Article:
Maintaining professional boundaries in doctor-patient consultations has never been more difficult. Consultations now require more detailed discussions with ever-more informed patients, who also have increased control over managing their own care. Since 2004, in the wake of the Clifford Ayling case, the Committee of Inquiry has upheld the following recommendations regarding the provision of chaperones:
- Every trust or practice must have a chaperone policy available to patients,
- Every trust or practice must have an appropriately-trained managerial lead,
- Family members or friends cannot undertake the chaperone role,
- Chaperones must receive appropriate training,
- Chaperones must be present/not present at the behest of the patient.
What Is a Chaperone?
A chaperone is a trained independent observer of examinations and procedures, whose presence is designed to maintain a healthy doctor-patient relationship. The GMC’s ‘Good Medical Practice’ guidance on chaperones states that a chaperone should usually be a health professional, and that a patient must feel confident that their chaperone will
- be sensitive and respect the patient’s dignity and confidentiality;
- reassure the patient if they show signs of distress or discomfort;
- be familiar with the procedures involved in a routine intimate examination;
- stay for the whole examination and be able to see what the doctor is doing, if practical; and
- be prepared to raise concerns if they are concerned about the doctor’s behaviour or actions.
The chaperone’s details should be recorded in the clinical record, and the patient informed that the details have been taken.
When Is a Chaperone Offered?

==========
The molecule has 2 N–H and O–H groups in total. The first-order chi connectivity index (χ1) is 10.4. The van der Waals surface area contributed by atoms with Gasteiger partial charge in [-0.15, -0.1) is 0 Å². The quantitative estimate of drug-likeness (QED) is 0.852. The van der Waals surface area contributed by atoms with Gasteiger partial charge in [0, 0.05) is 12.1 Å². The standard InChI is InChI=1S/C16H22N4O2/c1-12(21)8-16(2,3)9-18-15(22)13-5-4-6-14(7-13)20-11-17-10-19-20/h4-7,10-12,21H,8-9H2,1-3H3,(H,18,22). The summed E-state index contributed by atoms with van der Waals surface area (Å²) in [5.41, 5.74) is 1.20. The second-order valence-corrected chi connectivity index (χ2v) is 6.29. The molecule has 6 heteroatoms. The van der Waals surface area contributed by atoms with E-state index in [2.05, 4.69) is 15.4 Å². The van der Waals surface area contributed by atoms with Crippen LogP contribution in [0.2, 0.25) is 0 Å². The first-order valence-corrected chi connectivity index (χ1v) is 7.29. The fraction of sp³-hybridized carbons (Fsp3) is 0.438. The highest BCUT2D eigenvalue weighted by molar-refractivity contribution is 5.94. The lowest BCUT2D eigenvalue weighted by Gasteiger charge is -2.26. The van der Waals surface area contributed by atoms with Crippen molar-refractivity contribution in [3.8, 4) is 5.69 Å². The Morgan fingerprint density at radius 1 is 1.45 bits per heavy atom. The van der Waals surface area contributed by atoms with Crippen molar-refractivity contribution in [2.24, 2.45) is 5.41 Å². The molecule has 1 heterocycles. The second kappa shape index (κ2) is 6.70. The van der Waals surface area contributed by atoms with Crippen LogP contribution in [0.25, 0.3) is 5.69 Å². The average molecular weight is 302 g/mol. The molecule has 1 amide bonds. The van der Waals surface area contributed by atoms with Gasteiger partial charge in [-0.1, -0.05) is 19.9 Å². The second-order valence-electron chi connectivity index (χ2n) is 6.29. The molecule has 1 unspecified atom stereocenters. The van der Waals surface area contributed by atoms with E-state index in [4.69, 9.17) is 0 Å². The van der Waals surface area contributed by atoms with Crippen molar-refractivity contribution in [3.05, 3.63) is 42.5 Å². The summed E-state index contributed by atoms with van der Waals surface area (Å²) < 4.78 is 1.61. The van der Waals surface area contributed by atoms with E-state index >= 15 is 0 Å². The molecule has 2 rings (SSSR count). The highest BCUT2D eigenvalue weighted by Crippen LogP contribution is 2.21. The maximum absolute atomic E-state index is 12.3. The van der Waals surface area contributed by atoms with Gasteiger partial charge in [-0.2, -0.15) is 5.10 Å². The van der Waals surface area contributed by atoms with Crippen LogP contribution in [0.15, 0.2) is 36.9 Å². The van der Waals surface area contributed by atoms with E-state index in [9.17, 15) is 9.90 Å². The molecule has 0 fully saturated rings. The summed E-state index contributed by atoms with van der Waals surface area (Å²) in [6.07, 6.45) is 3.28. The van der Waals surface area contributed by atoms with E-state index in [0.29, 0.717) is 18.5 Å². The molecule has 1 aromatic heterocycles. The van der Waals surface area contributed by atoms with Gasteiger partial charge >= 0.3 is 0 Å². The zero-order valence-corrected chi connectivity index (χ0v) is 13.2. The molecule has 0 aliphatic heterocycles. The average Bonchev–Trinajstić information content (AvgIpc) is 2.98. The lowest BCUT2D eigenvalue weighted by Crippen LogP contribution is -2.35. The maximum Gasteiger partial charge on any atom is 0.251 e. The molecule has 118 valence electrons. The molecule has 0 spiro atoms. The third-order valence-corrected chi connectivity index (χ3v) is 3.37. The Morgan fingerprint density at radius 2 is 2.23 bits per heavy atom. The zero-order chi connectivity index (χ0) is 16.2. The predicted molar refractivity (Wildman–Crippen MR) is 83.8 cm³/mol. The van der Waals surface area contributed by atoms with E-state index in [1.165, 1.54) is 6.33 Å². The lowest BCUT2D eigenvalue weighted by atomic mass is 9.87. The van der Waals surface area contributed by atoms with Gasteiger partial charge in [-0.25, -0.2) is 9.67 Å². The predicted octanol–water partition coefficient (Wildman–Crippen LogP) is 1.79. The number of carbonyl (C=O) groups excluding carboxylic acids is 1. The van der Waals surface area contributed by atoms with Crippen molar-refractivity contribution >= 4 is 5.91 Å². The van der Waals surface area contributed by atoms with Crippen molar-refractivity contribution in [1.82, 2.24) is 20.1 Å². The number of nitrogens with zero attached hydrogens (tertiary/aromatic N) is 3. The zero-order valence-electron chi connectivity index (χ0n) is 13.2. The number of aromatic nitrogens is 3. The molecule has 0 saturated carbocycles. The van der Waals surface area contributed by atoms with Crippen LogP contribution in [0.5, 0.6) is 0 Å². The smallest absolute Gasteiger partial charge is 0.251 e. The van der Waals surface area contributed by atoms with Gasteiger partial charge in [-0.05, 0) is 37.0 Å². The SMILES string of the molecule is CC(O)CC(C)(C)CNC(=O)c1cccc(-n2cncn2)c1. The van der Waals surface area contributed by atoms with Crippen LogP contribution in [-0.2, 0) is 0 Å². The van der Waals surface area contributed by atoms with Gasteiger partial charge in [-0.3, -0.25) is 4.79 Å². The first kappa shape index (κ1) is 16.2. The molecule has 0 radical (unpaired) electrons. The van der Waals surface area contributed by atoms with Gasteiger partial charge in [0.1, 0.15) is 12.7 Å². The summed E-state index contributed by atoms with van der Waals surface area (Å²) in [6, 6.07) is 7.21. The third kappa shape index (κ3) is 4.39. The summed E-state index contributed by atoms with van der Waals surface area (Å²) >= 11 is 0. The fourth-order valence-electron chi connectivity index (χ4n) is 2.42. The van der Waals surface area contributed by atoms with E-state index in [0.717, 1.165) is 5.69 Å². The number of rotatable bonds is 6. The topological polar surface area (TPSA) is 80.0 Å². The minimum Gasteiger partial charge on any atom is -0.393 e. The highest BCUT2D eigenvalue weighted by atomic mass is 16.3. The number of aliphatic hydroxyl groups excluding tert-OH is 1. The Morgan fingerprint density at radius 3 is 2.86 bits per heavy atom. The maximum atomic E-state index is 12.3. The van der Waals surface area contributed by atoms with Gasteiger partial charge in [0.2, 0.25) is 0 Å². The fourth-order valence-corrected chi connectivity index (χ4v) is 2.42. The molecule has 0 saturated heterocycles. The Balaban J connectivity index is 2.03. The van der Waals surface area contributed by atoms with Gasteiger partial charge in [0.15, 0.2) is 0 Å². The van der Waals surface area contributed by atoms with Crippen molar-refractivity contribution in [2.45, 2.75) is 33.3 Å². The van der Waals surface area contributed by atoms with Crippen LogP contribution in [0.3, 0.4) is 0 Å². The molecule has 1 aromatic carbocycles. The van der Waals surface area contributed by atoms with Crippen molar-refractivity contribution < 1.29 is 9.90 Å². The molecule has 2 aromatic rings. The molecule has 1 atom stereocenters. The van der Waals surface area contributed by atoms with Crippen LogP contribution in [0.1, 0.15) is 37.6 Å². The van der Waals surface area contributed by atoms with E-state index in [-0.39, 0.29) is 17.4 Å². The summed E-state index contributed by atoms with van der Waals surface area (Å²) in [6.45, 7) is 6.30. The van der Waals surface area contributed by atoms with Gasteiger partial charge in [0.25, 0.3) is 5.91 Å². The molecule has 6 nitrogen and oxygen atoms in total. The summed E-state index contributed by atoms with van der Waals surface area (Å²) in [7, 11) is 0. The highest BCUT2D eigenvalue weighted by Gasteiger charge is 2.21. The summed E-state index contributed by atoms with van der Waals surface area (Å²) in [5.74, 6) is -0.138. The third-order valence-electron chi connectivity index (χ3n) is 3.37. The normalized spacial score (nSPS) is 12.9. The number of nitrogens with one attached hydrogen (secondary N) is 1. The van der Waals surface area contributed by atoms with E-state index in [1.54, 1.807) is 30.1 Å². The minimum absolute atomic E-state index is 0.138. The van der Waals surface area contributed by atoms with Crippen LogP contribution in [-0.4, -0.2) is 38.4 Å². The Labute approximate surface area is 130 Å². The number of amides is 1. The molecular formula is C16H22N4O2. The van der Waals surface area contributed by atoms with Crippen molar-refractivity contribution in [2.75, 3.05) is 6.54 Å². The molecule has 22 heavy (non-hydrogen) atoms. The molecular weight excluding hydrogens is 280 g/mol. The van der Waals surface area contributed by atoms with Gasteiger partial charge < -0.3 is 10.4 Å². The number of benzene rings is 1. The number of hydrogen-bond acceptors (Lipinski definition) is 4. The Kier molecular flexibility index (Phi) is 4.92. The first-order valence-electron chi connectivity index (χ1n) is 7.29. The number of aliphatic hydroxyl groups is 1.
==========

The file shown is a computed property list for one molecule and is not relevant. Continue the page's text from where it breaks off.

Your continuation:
Chaperones must be offered before a patient undergoes an intimate examination, but the definition of an intimate examination may vary by patient. Chaperones may also be offered for specific parts of a consultation, as well as for entire meetings, or examinations. It may also be beneficial to have a chaperone present if a patient is
- being seen by a trainee or students,
- of a different culture,
- being rotated through surgeries by the CCG,
- known to be difficult, or to have had differences with their physicians in the past.
A chaperone must be properly positioned to observe the procedure, and therefore to act as an independent witness as to how the examination was carried out.
What Is an Intimate Examination?
An intimate examination is any examination that may be distressing or embarrassing for a patient. These most commonly include examinations of the rectum, genitalia, breasts, or other examinations involving touching or close proximity – such as eye examinations or applying blood pressure cuffs.
Why Are Chaperones Needed?
Chaperones protect both doctors and patients from inappropriate behaviour and false allegations, and ensure that a patient’s dignity is preserved. They provide emotional comfort and acknowledge the vulnerability of all patients and may assist with the examination or undressing of patients as required.
Practices should use trained chaperones, rather than practice staff to fulfil the role of chaperone. They don’t necessarily have to be medically qualified, but they must be